Breaking Boundaries: Gambia May Revoke Ban on Female Genital Cutting

Gambia May Revoke Ban on Female Genital Cutting
Tools for practising female genital mutilation (FGM) - Copyright © africanews Brian Inganga/Copyright 2022 The AP. All rights reserved

Gambia May Revoke Ban on Female Genital Cutting

Lawmakers in Gambia are set to vote on Monday regarding legislation aimed at overturning a ban on female genital cutting implemented in 2015, potentially making the country the first to reverse such a prohibition.

Female genital cutting, also known as female genital mutilation, involves the partial or complete removal of external genitalia, often performed by traditional practitioners or health workers. This harmful practice, commonly inflicted upon young girls, is erroneously believed to control female sexuality and can result in severe bleeding and even death. Despite its dangers, female genital cutting remains prevalent in various parts of Africa.

Jaha Dukureh, the founder of Safe Hands for Girls, a local organization dedicated to ending the practice, expressed concern to The Associated Press that the repeal of this ban could pave the way for the erosion of other laws safeguarding women’s rights. Dukureh, who herself underwent the procedure and tragically witnessed her sister’s death due to complications from it, emphasized that the issue transcends religion, representing a cycle of controlling women and their bodies.

The legislation has garnered support from religious conservatives in Gambia, citing the preservation of religious purity and cultural values. The country’s top Islamic authority has even endorsed the practice as a virtue of Islam.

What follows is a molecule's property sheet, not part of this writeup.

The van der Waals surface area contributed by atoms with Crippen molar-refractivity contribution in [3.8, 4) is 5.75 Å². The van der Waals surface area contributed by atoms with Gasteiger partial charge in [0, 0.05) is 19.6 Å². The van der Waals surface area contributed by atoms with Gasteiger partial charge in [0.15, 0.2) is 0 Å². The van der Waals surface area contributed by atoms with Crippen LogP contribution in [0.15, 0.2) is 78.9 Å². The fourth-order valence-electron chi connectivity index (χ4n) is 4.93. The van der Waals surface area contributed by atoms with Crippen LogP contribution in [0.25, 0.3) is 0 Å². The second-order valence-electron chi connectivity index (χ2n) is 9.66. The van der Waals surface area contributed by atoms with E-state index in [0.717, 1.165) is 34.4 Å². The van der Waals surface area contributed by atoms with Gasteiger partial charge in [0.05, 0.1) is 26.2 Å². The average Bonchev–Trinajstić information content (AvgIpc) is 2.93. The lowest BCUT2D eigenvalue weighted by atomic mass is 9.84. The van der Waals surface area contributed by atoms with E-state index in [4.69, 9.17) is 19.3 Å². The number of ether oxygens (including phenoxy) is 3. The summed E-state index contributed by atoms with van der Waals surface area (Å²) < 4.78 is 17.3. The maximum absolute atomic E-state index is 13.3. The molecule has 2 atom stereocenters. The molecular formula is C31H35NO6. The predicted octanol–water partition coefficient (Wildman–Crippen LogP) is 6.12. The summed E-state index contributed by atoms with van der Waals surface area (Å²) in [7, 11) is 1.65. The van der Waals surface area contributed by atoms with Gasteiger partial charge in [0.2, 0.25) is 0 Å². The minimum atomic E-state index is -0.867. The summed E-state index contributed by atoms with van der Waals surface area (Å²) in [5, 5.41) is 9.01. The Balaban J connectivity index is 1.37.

Gambia’s previous leader, Yahya Jammeh, surprisingly outlawed female genital cutting in 2015, catching activists off guard. However, with the proposed reversal, concerns are mounting regarding the potential regression in women’s rights and the undermining of progress made in recent years.

Opponents of the bill, including local women’s rights groups, argue that female genital cutting causes harm, backed by medical evidence. The procedure has been linked to various health complications and psychological effects, such as urinary tract infections, menstrual issues, sexual dysfunction, and childbirth complications, as well as mental health issues like depression and post-traumatic stress disorder.

According to UNICEF, millions of women globally have undergone female genital cutting, predominantly in Africa but also in parts of Asia and the Middle East. Despite over 80 countries having laws against the practice, it continues to persist due to entrenched cultural beliefs and inadequate enforcement of legislation.

Ultimately, the debate surrounding the proposed legislation underscores the ongoing struggle to combat harmful traditional practices and uphold the rights and dignity of women and girls worldwide.


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